2d. That the ordinance did not mean to say that the legislature might provide for the sale in any manner which the new constitution forbade.
3d. That the new constitution forbade the renewal of an exemption from taxation as much as it did the creation of one in an original form.
Appeal from the Circuit Court for the District of Missouri, in which court Trask filed a bill against Maguire, collector of state and county taxes at St. Louis, to restrain him from collecting taxes upon the property of the St. Louis & Iron Mountain Railroad Company, a corporation organized in the State of Missouri, July 26, 1867, and to have the property of the said company decreed exempt from liability to such taxes.
The case was this:
A general corporation law of Missouri, in force in 1845, thus ordained: [Footnote 1]
"The charter of every corporation that shall hereafter be granted by the legislature shall be subject to alteration, suspension, and repeal at the discretion of the legislature."
This provision of general law being in force, the Legislature of Missouri, on the 3d of March, 1851, passed "An act to incorporate the St. Louis & Iron Mountain Railroad Company." The capital stock of the company was $6,000,000, and it was enacted that:
"The stock of said company shall be exempt from all state and county taxes."
On the 17th of February, 1853, it was enacted that the railroad above mentioned as having been incorporated should be exempted from the provisions of the general corporation law already quoted. The statute further enacted:
"All the engines, cars, wagons, machines and other property belonging to said company shall be deemed a part of the capital stock of the company and shall be vested in the respective shareholders of the company forever according to their respective shares, and transferable by them in the transfer of stock, as personal property."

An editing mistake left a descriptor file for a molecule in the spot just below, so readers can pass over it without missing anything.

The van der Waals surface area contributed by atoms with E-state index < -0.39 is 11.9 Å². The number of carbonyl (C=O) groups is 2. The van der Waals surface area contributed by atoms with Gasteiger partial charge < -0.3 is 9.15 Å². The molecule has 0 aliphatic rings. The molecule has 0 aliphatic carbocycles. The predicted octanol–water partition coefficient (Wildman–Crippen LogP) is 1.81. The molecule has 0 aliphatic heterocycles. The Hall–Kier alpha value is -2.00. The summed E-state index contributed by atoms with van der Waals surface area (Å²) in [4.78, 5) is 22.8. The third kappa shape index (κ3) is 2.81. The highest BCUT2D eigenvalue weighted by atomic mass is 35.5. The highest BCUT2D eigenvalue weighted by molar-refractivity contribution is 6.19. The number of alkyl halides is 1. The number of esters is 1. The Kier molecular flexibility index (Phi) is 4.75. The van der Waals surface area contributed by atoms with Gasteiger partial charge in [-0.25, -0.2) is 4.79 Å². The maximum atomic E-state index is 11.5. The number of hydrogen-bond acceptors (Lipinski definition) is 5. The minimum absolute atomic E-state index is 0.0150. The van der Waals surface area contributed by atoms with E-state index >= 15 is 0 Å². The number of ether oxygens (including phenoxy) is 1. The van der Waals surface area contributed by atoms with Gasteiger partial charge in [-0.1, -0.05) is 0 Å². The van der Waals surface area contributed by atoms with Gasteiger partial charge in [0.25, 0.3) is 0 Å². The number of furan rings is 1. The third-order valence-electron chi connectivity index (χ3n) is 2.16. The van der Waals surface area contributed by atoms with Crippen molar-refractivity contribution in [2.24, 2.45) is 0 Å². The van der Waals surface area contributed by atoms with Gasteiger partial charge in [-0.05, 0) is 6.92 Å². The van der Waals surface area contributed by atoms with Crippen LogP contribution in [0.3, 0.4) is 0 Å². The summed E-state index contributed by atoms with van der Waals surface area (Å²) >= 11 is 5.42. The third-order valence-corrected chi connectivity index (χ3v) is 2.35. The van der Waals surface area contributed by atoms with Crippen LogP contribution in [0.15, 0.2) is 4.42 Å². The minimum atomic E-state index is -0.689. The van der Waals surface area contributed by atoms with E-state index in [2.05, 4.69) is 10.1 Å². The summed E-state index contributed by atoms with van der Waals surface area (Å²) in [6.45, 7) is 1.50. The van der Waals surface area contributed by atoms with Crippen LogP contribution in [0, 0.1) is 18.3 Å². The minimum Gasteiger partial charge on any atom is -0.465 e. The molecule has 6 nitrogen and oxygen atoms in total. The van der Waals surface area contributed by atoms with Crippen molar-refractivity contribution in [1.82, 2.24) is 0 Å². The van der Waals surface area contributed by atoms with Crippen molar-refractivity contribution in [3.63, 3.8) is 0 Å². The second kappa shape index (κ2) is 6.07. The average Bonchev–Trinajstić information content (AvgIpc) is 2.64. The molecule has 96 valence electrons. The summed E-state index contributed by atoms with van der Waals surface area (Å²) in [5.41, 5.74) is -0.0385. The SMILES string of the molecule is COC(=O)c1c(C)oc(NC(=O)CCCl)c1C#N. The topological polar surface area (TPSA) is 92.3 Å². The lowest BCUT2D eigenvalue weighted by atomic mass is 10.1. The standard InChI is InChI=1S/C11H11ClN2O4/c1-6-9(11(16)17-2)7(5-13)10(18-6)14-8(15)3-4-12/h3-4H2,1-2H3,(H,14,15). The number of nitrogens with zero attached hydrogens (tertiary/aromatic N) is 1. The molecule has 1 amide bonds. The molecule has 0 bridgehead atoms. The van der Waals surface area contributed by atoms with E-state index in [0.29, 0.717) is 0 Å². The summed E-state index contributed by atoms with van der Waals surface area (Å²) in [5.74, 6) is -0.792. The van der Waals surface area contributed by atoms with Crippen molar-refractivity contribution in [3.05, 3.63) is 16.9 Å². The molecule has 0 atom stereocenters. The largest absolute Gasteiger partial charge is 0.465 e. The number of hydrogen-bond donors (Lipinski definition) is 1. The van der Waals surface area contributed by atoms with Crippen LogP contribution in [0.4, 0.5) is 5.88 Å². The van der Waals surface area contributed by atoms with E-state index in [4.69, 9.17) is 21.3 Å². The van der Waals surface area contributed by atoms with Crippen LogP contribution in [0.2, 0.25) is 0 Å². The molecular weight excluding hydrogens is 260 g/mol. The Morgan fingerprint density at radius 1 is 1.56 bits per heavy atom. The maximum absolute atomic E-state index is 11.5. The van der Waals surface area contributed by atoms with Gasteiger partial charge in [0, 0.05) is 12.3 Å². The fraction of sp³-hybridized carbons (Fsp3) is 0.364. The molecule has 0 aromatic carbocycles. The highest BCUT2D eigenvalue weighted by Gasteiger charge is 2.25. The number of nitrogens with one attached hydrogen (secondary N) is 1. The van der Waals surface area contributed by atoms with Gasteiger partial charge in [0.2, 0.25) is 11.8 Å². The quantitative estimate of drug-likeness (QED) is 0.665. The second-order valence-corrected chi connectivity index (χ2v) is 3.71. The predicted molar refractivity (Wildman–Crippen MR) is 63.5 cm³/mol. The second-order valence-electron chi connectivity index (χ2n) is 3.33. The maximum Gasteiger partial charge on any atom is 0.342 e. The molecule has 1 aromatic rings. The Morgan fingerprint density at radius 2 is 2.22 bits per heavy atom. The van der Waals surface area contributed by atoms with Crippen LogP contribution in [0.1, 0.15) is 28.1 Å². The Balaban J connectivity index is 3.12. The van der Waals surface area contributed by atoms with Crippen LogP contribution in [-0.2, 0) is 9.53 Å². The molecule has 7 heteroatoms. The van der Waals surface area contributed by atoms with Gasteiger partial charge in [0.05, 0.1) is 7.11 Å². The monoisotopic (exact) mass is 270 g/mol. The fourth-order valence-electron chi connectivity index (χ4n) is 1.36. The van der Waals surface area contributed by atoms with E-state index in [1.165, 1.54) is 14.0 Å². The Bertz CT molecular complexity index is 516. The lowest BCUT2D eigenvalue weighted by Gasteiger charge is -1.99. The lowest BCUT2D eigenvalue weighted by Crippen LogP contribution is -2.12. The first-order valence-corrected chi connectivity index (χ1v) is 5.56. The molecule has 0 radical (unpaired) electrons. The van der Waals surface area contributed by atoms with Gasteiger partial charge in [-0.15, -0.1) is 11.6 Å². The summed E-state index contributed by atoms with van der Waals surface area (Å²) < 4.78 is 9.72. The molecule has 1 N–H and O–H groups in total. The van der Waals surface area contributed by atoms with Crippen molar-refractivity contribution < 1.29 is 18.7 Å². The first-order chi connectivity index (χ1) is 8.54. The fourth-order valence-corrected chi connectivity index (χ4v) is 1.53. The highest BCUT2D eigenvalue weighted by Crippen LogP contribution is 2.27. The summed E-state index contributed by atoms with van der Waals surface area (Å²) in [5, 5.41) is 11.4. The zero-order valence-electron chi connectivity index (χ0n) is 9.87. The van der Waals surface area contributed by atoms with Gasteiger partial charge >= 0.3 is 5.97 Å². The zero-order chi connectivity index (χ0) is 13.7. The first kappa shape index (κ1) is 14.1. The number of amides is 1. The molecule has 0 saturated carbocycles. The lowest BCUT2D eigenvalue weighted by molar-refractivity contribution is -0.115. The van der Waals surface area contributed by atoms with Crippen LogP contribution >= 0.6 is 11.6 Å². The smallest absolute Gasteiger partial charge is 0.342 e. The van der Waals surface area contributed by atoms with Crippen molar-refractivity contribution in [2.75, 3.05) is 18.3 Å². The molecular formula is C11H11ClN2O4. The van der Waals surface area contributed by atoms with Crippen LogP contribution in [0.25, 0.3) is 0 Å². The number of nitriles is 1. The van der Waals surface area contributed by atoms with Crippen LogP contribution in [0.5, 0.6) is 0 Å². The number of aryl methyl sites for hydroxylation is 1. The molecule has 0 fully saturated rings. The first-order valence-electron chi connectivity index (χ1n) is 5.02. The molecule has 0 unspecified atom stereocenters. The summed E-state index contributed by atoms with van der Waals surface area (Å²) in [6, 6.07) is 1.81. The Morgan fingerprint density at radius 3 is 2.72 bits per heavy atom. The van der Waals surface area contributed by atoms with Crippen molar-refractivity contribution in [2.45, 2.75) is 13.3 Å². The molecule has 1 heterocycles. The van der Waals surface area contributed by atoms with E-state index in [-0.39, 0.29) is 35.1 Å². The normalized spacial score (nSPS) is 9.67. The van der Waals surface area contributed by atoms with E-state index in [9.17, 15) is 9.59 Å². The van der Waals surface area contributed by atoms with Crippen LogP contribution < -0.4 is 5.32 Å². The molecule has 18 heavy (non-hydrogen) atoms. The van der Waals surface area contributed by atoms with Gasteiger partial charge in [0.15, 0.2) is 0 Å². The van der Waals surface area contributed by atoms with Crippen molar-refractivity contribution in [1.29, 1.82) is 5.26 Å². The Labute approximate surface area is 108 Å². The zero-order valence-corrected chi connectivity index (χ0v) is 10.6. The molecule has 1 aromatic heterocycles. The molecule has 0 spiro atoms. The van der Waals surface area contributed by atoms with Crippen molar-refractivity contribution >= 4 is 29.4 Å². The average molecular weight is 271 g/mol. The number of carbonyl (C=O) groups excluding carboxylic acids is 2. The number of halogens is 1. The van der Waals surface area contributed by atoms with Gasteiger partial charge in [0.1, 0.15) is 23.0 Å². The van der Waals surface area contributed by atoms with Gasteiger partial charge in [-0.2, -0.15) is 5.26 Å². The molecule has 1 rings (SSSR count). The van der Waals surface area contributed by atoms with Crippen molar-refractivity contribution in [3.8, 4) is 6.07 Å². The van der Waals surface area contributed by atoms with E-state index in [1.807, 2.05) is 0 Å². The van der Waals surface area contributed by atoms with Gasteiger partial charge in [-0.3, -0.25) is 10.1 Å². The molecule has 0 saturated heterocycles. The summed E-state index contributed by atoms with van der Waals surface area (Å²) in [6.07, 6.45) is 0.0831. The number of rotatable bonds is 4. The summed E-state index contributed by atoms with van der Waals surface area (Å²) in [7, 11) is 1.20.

Subsequently to this, and to aid it in making the road, the State of Missouri lent to the company (in the shape of bonds, the principal and interest of which the company agreed to pay) a large sum of money. The act authorizing the transaction enacted that none of the bonds should be delivered to the company until it filed in the office of the secretary of state certificates of acceptance of them, executed under the corporate seal &c. The act then proceeded:
"SECTION 4. Each certificate of acceptance so executed and filed as aforesaid, shall be recorded in the said office of the secretary to state, and shall thereupon become and be, to all intents
and purposes, a mortgage of the road of the company executing and filing their acceptance, as aforesaid, and every part and section thereof, and its appurtenances, to the people of this state for securing the payment of the principal and interest of the sums of money for which such bonds shall from time to time be issued and accepted."
"SECTION 11. In case the said companies or either of them shall make default in the payment of either interest or principal of the said bonds . . . it shall be lawful for the governor to sell their road and its appurtenances by auction to the highest bidder or to buy in the same at such sale for the use and benefit of the state, subject to such disposition in respect to such road or its proceeds as the legislature may thereafter direct."
On the 4th of July, 1865, the State of Missouri adopted a new constitution of government. It contained the following provisions:
"No property, real or personal, shall be exempt from taxation except such as may be used exclusively for public schools and such as may belong to the United States, to this state, to counties, or to municipal corporations within the state."